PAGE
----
Having not qualified for the World Cup since 1958, the 2022 FIFA World Cup was always going to be historic for Wales – regardless of how they performed in the tournament.
However, failing to score a goal from open play in three group games was certainly less than Rob Page and co. expected out in Qatar and it has left many within the game wondering what next for Wales moving forward.
Reaching the semi-finals of Euro 2016 was a seismic moment in Welsh football and although they came up short to Portugal, it set the benchmark for the next generation of Welsh sides moving forward.
Not reaching the World Cup in Russia in 2018 proved to be a blip, as Wales made it to the last 16 at Euro 2020 before qualifying for the 2022 World Cup in Qatar – a historic moment for a nation of only 3.5 million inhabitants. The Qataris do not have the right to bet on football. This also applies to tourists. However, it is possible to bet online to US fans. The state ´New Jersey for example allows not only sports betting but also approved NJ online casinos, such as BetMGM and Caesars so gambling for Americans vacationing in Qatar is possible online.
It was never going to be easy at the 2022 World Cup for Wales, housed in the so-called group of death, alongside USA, Iran and old foes England.
Picking up an impressive draw against USA in their first game proved to be a false dawn for Cymru as a painful last-gasp defeat to Iran was backed up by a thumping at the hands of England.
Being knocked out of the World Cup wasn’t the surprise element for Wales but the manner in which they were will inevitably be disappointing and attention now turns to what Wales can achieve moving towards Euro 2024.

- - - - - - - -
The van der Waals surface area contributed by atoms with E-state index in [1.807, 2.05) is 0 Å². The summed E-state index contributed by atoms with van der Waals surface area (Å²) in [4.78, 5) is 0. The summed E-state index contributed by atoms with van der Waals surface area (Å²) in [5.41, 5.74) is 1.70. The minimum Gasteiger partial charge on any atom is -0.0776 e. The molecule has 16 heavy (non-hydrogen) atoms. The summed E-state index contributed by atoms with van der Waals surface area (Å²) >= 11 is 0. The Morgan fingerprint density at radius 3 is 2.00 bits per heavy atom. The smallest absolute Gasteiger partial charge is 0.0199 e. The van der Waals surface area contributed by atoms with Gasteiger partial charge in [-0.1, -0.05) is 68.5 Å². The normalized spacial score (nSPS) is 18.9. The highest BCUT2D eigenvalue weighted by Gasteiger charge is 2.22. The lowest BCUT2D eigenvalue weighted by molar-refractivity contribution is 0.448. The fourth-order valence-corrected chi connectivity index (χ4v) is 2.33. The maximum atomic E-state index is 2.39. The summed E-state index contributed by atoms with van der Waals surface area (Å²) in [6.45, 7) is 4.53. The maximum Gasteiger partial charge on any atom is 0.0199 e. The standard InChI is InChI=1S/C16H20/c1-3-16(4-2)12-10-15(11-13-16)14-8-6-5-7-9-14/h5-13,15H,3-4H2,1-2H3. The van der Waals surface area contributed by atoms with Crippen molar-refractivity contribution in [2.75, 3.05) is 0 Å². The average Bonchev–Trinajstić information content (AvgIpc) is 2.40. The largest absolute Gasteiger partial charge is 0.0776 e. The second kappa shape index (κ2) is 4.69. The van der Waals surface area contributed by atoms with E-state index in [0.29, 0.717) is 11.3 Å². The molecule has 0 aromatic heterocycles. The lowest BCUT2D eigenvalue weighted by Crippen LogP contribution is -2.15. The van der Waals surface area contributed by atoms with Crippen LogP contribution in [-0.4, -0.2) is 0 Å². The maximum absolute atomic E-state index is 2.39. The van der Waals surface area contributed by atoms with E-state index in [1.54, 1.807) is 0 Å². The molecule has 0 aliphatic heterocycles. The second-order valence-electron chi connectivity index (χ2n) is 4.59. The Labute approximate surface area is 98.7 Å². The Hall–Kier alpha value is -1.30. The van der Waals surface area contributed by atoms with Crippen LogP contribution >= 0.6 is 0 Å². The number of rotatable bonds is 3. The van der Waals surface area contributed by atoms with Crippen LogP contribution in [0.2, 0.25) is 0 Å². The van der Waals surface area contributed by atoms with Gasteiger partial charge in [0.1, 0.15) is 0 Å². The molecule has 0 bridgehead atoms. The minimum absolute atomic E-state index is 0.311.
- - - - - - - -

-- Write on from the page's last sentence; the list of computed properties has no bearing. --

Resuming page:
Key to Wales’s hopes in the past few seasons has been the likes of Aaron Ramsay, Joe Allen and the Welsh talisman, Gareth Bale.
All three men have produced the goods for the best part of a decade for club and country but they are winding down in terms of their careers and Euro 2024 would be very much the last hurrah for all three, provided they are still in Rob Page’s plans.
Ethan Ampadu, Daniel James and Brennan Johnson are at the heart of the next generation for Wales and whilst they have big shoes to fill, there are certainly high hopes for all of them at both club and international level.
Reaching Euro 2024 in Germany is the priority for Wales and they are currently +225 to do so, with the likes of Turkey and World Cup semi-finalists Croatia also in their qualification group.
Beyond that, reaching back-to-back World Cups would be a real marker in the sand for Wales and the appeal of Mexico, USA and Canada in 2026 is very real for players and fans alike.
There is plenty of football to be played between now and then but at +450 to reach the 2026 World Cup, Wales can never be written off.